(NewsNation Now) – As the omicron variant continues to be detected worldwide, this is not the first time a coronavirus variant has raised alarm bells in the global medical community.
But how long before these alarm bells turn into something of global health significance? Here’s what you need to know.
27 COVID-19 variants have been tracked by the World Health Organization, but only 5 of them are of great concern.
Alpha, beta, delta, gamma and omicron are five variants of interest as described by WHO. A variant of concern means that it has increased transmissibility, increased severity, and/or a significant impact on global health.
So far, the delta variant appears to be the only one that has overwhelmed global healthcare systems. In June, delta replaced other variants as the dominant line.
WHO also monitors variants of interest. NS Variants that are of interest to WHO – present lamba and mu – has been determined to exhibit “genetic changes predicted or known to affect virus properties,” including transmissibility, immune escape, severity disease or resistance to treatment. If there are changes to the virus that mean it is potentially more harmful, it is designated as a variant of concern.
Many mutations were downgraded because they ultimately did not affect the global health system despite being more transmissible or causing more severe infections.
Variants such as epsilon emerging in the US with significant transmissibility have been seen in some global cases and are not directly associated with more severe disease. The Epsilon has now been downgraded to a “previously supervised variant”.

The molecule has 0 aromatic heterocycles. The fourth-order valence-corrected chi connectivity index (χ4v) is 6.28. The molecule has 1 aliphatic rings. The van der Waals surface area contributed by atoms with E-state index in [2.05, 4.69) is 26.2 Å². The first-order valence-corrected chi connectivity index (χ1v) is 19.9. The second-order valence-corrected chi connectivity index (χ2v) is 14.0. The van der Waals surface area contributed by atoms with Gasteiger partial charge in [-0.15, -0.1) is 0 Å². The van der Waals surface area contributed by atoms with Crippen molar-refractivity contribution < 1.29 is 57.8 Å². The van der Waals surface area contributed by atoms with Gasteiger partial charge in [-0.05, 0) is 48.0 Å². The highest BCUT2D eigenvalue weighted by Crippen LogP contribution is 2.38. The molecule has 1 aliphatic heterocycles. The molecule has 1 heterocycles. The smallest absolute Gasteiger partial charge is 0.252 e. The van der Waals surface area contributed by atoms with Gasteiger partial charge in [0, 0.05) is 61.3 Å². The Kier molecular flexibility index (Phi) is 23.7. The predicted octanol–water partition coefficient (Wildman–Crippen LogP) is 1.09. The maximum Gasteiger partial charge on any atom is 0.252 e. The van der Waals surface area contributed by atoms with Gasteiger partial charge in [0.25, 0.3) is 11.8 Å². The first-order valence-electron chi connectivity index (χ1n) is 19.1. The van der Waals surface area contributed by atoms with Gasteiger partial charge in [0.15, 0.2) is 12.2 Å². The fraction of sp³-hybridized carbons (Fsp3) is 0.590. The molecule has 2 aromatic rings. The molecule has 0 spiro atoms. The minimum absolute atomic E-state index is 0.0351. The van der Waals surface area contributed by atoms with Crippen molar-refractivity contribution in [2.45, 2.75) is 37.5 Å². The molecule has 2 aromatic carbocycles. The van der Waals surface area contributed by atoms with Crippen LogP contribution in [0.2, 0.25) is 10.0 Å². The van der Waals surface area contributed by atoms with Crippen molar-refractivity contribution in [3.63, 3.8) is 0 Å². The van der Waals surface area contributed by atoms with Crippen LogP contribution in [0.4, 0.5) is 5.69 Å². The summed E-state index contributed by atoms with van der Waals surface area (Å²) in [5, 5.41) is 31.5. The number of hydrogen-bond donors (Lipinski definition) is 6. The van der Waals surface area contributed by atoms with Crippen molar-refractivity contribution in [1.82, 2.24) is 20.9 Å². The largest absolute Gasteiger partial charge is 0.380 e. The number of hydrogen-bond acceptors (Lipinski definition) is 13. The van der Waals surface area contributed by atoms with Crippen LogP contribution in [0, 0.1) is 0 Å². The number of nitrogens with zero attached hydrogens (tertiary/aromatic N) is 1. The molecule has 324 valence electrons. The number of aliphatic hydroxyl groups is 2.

One of the things that causes this concern for omicrons is that it appears to be more transmissible. But there are still a lot of unknowns about variations.
Oklahoma State epidemiologist Jolianne Stone made the following statement:
“OSDH continuously monitors all COVID-19 variants, including the recently identified Omicron variant, to better assess the current and future state of the pandemic and its potential impact. for the Oklahomans. At this time, no cases of the Omicron variant have been reported in our state.
Based on what we currently know, the currently available COVID-19 vaccine continues to be the best tool in preventing severe cases of the virus and emerging variants. We encourage all eligible Oklahomans to get vaccinated and consider a booster shot for extra protection.
We are more prepared than ever to respond to emerging variants with the many tools and resources available to us, including early detection of COVID-19 variants through genetic sequencing. . The OSDH Public Health Laboratory conducts sequencing as a surveillance tool to identify variants within the state, and we prepare sequences for the Omicron variant. To help assess the impact of COVID-19 in our community, and identify new variants like Omicron early, we encourage Oklahomans to get tested for COVID-19 if they feel sick.
Our team is liaising with public health experts in the country for updates on this new variant and its potential impact in the state. As more information becomes available, we will update the Oklahomans. ”
Stone said in a statement.
https://kfor.com/news/coronavirus/omicron-variant-what-are-the-factors-of-a-covid-19-variant-of-concern/ Omicron variant: What are the factors of COVID-19 variant to be concerned about?